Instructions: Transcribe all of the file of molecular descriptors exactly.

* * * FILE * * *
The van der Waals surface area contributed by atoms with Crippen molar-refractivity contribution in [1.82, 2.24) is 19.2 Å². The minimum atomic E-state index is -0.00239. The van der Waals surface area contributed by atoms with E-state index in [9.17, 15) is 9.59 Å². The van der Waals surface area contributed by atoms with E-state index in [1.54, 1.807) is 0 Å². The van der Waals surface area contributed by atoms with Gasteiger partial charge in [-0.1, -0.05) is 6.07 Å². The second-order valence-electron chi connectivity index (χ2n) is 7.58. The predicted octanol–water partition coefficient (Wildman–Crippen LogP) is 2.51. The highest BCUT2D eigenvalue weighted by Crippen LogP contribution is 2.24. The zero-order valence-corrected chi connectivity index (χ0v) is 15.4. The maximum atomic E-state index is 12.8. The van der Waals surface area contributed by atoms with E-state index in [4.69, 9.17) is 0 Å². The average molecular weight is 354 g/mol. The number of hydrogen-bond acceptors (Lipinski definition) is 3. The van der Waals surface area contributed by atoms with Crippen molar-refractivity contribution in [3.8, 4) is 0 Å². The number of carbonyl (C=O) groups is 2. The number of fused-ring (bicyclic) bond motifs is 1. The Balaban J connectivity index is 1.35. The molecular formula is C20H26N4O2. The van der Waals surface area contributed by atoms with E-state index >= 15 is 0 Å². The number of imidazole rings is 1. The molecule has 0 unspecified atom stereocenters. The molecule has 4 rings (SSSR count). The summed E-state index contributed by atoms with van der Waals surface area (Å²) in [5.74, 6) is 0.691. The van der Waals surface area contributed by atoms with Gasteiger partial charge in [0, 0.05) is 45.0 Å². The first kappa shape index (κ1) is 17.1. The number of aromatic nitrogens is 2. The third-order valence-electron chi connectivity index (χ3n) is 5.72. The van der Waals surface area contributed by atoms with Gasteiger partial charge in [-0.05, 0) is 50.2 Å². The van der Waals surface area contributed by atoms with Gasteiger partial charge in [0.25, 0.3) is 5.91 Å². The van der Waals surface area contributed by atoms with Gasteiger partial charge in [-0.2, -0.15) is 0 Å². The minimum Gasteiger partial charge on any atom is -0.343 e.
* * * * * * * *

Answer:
The van der Waals surface area contributed by atoms with Crippen molar-refractivity contribution in [1.82, 2.24) is 19.2 Å². The minimum atomic E-state index is -0.00239. The van der Waals surface area contributed by atoms with E-state index in [9.17, 15) is 9.59 Å². The van der Waals surface area contributed by atoms with E-state index in [1.54, 1.807) is 0 Å². The van der Waals surface area contributed by atoms with Gasteiger partial charge in [-0.1, -0.05) is 6.07 Å². The second-order valence-electron chi connectivity index (χ2n) is 7.58. The predicted octanol–water partition coefficient (Wildman–Crippen LogP) is 2.51. The highest BCUT2D eigenvalue weighted by Crippen LogP contribution is 2.24. The zero-order valence-corrected chi connectivity index (χ0v) is 15.4. The maximum atomic E-state index is 12.8. The van der Waals surface area contributed by atoms with E-state index in [4.69, 9.17) is 0 Å². The average molecular weight is 354 g/mol. The number of hydrogen-bond acceptors (Lipinski definition) is 3. The van der Waals surface area contributed by atoms with Crippen molar-refractivity contribution in [3.8, 4) is 0 Å². The number of carbonyl (C=O) groups is 2. The number of fused-ring (bicyclic) bond motifs is 1. The Balaban J connectivity index is 1.35. The molecular formula is C20H26N4O2. The van der Waals surface area contributed by atoms with E-state index >= 15 is 0 Å². The number of imidazole rings is 1. The molecule has 0 unspecified atom stereocenters. The molecule has 4 rings (SSSR count). The summed E-state index contributed by atoms with van der Waals surface area (Å²) in [5.74, 6) is 0.691. The van der Waals surface area contributed by atoms with Gasteiger partial charge in [0, 0.05) is 45.0 Å². The first kappa shape index (κ1) is 17.1. The number of aromatic nitrogens is 2. The third-order valence-electron chi connectivity index (χ3n) is 5.72. The van der Waals surface area contributed by atoms with Gasteiger partial charge in [-0.05, 0) is 50.2 Å². The van der Waals surface area contributed by atoms with Gasteiger partial charge in [0.25, 0.3) is 5.91 Å². The van der Waals surface area contributed by atoms with Gasteiger partial charge in [-0.2, -0.15) is 0 Å². The minimum Gasteiger partial charge on any atom is -0.343 e.